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Pediatrics. 1994 Jul;94(1):35-40.

A 20-year population-based study of postdiarrheal hemolytic uremic syndrome in Utah.

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  • 1Division of Nephrology, University of Utah School of Medicine, Salt Lake City 84132.

Abstract

OBJECTIVE:

To determine epidemiologic features, trends in frequency, and predictors of clinical outcome of postdiarrheal hemolytic uremic syndrome (HUS) in Utah.

DESIGN:

A 20-year population-based study of HUS with a review of the HUS registry, hospital records, transplant registry, and a survey of pediatricians and pediatric nephrologists to ensure completeness of ascertainment.

POPULATION:

All Utah residents under 18 years of age with HUS occurring after a diarrheal prodrome between 1971 and 1990.

OUTCOME MEASURES:

Incidence of HUS, severity, complications, and long-term sequelae.

RESULTS:

There were 157 cases during 20 years; 140 (89%) occurred after a diarrheal prodrome. The mean annual incidence was 1.42/100,000 children (range 0.2 to 3.4/100,000 children/year). Periods of high incidence occurred; however, there was no overall sustained increase in incidence. Escherichia coli O157:H7 was isolated from the stool of 62% of children who had specimens submitted. There were no differences between the first and second decade in the proportion with diarrheal prodrome, bloody diarrhea, most abnormal laboratory values, hospital course, or outcome. However, admission laboratory abnormalities were more severe during the first decade suggesting a delay in diagnosis. Age < 2 years, anuria before admission, and higher white blood cell counts on admission predicted severe disease. Bad outcome (death, end-stage renal disease, or stroke) occurred in 11%; 5% died. Chronic renal sequelae, usually mild, were found on follow-up (median 6.5 years) in 51% of survivors.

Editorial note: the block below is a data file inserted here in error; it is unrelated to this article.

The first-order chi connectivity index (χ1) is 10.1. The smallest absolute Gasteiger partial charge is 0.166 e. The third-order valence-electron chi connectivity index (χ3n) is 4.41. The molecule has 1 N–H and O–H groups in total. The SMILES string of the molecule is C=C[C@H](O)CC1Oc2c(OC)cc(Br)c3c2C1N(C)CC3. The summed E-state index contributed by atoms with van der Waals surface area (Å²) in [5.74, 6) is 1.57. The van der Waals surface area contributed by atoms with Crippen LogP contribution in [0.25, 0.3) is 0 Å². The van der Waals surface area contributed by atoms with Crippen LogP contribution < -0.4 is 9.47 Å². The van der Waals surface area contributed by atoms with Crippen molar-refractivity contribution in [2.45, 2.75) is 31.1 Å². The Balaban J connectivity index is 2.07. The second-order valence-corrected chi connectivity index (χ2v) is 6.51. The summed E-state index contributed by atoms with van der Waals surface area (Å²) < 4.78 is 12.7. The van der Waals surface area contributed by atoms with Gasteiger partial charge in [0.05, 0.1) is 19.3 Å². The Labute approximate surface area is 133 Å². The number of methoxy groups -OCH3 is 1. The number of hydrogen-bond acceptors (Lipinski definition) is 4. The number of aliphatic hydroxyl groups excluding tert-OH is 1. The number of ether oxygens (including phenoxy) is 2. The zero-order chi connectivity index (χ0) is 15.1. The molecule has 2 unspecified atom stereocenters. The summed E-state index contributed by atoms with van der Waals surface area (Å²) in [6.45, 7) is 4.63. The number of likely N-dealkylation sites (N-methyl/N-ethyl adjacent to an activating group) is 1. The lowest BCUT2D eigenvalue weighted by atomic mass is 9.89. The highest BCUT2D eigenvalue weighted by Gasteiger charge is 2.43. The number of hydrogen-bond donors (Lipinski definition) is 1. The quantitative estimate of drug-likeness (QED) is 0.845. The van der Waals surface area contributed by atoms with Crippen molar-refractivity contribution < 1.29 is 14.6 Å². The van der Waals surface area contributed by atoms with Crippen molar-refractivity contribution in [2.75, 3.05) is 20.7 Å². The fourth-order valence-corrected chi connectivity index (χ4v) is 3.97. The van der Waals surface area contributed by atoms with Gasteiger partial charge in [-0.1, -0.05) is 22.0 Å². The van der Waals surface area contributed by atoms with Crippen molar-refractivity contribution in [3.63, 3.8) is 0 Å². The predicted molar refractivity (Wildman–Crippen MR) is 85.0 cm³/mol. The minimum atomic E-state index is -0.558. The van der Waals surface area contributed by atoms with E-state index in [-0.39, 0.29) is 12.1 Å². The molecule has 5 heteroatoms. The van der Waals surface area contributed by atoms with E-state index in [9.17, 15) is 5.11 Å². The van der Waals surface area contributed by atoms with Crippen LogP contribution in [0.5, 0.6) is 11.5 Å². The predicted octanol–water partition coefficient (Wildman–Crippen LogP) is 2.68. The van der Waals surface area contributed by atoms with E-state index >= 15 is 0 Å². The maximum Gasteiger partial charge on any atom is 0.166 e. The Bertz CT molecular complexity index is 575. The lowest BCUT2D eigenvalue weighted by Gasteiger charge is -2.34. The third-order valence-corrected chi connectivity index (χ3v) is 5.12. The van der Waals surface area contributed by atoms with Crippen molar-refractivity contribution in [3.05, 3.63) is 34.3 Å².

CONCLUSIONS:

HUS has been an important clinical and public health problem in Utah for 20 years. The consistency of the clinical and epidemiologic features over 2 decades suggests that a common etiologic agent has accounted for most cases of HUS in this region since 1971.

PMID:
8008534
[PubMed - indexed for MEDLINE]
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